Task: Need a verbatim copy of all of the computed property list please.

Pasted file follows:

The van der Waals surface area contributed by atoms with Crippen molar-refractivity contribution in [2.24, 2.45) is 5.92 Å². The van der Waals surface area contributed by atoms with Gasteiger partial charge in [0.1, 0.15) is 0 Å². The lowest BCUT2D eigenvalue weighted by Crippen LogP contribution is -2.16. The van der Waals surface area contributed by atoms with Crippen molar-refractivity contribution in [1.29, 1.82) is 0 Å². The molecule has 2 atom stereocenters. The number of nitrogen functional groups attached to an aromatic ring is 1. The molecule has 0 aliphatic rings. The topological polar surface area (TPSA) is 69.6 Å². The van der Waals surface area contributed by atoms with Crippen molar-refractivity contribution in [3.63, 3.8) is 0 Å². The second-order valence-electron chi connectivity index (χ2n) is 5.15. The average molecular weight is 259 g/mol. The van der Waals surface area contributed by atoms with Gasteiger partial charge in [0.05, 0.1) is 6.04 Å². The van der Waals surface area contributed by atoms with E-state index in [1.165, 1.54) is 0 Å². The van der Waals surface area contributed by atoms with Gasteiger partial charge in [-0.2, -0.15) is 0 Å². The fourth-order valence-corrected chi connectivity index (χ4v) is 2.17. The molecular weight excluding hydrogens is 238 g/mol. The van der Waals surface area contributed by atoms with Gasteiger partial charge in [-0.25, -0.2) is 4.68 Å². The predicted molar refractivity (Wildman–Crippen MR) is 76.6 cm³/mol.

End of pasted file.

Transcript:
The van der Waals surface area contributed by atoms with Crippen molar-refractivity contribution in [2.24, 2.45) is 5.92 Å². The van der Waals surface area contributed by atoms with Gasteiger partial charge in [0.1, 0.15) is 0 Å². The lowest BCUT2D eigenvalue weighted by Crippen LogP contribution is -2.16. The van der Waals surface area contributed by atoms with Crippen molar-refractivity contribution in [1.29, 1.82) is 0 Å². The molecule has 2 atom stereocenters. The number of nitrogen functional groups attached to an aromatic ring is 1. The molecule has 0 aliphatic rings. The topological polar surface area (TPSA) is 69.6 Å². The van der Waals surface area contributed by atoms with Crippen molar-refractivity contribution in [3.63, 3.8) is 0 Å². The second-order valence-electron chi connectivity index (χ2n) is 5.15. The average molecular weight is 259 g/mol. The van der Waals surface area contributed by atoms with Gasteiger partial charge in [0.05, 0.1) is 6.04 Å². The van der Waals surface area contributed by atoms with E-state index in [1.165, 1.54) is 0 Å². The van der Waals surface area contributed by atoms with Gasteiger partial charge in [-0.2, -0.15) is 0 Å². The fourth-order valence-corrected chi connectivity index (χ4v) is 2.17. The molecular weight excluding hydrogens is 238 g/mol. The van der Waals surface area contributed by atoms with Gasteiger partial charge in [-0.25, -0.2) is 4.68 Å². The predicted molar refractivity (Wildman–Crippen MR) is 76.6 cm³/mol.